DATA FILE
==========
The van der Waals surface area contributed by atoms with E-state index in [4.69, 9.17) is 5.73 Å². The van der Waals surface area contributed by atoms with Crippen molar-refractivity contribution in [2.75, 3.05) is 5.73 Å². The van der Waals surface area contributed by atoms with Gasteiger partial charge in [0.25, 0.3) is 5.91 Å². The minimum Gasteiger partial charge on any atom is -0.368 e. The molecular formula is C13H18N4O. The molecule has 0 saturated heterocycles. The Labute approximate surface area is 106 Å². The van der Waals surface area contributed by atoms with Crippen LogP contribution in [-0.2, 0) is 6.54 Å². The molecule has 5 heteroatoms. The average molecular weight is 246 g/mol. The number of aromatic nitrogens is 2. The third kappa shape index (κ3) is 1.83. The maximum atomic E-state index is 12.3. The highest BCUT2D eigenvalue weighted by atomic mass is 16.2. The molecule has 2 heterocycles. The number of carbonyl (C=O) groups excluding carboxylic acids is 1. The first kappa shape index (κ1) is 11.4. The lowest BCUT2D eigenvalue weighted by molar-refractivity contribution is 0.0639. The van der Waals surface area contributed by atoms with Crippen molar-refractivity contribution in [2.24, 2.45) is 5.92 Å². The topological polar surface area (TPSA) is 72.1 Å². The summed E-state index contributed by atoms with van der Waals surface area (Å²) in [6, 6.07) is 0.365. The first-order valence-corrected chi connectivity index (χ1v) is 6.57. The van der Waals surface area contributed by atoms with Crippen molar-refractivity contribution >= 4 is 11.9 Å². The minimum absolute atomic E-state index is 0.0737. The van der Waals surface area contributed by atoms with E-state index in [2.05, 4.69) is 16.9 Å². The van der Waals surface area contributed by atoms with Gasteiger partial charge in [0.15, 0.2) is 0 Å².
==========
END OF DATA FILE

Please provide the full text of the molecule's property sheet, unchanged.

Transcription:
The van der Waals surface area contributed by atoms with E-state index in [4.69, 9.17) is 5.73 Å². The van der Waals surface area contributed by atoms with Crippen molar-refractivity contribution in [2.75, 3.05) is 5.73 Å². The van der Waals surface area contributed by atoms with Gasteiger partial charge in [0.25, 0.3) is 5.91 Å². The minimum Gasteiger partial charge on any atom is -0.368 e. The molecular formula is C13H18N4O. The molecule has 0 saturated heterocycles. The Labute approximate surface area is 106 Å². The van der Waals surface area contributed by atoms with Crippen LogP contribution in [-0.2, 0) is 6.54 Å². The molecule has 5 heteroatoms. The average molecular weight is 246 g/mol. The number of aromatic nitrogens is 2. The third kappa shape index (κ3) is 1.83. The maximum atomic E-state index is 12.3. The highest BCUT2D eigenvalue weighted by atomic mass is 16.2. The molecule has 2 heterocycles. The number of carbonyl (C=O) groups excluding carboxylic acids is 1. The first kappa shape index (κ1) is 11.4. The lowest BCUT2D eigenvalue weighted by molar-refractivity contribution is 0.0639. The van der Waals surface area contributed by atoms with Crippen molar-refractivity contribution in [2.24, 2.45) is 5.92 Å². The topological polar surface area (TPSA) is 72.1 Å². The summed E-state index contributed by atoms with van der Waals surface area (Å²) in [6, 6.07) is 0.365. The first-order valence-corrected chi connectivity index (χ1v) is 6.57. The van der Waals surface area contributed by atoms with Crippen molar-refractivity contribution >= 4 is 11.9 Å². The minimum absolute atomic E-state index is 0.0737. The van der Waals surface area contributed by atoms with E-state index in [2.05, 4.69) is 16.9 Å². The van der Waals surface area contributed by atoms with Gasteiger partial charge in [0.15, 0.2) is 0 Å².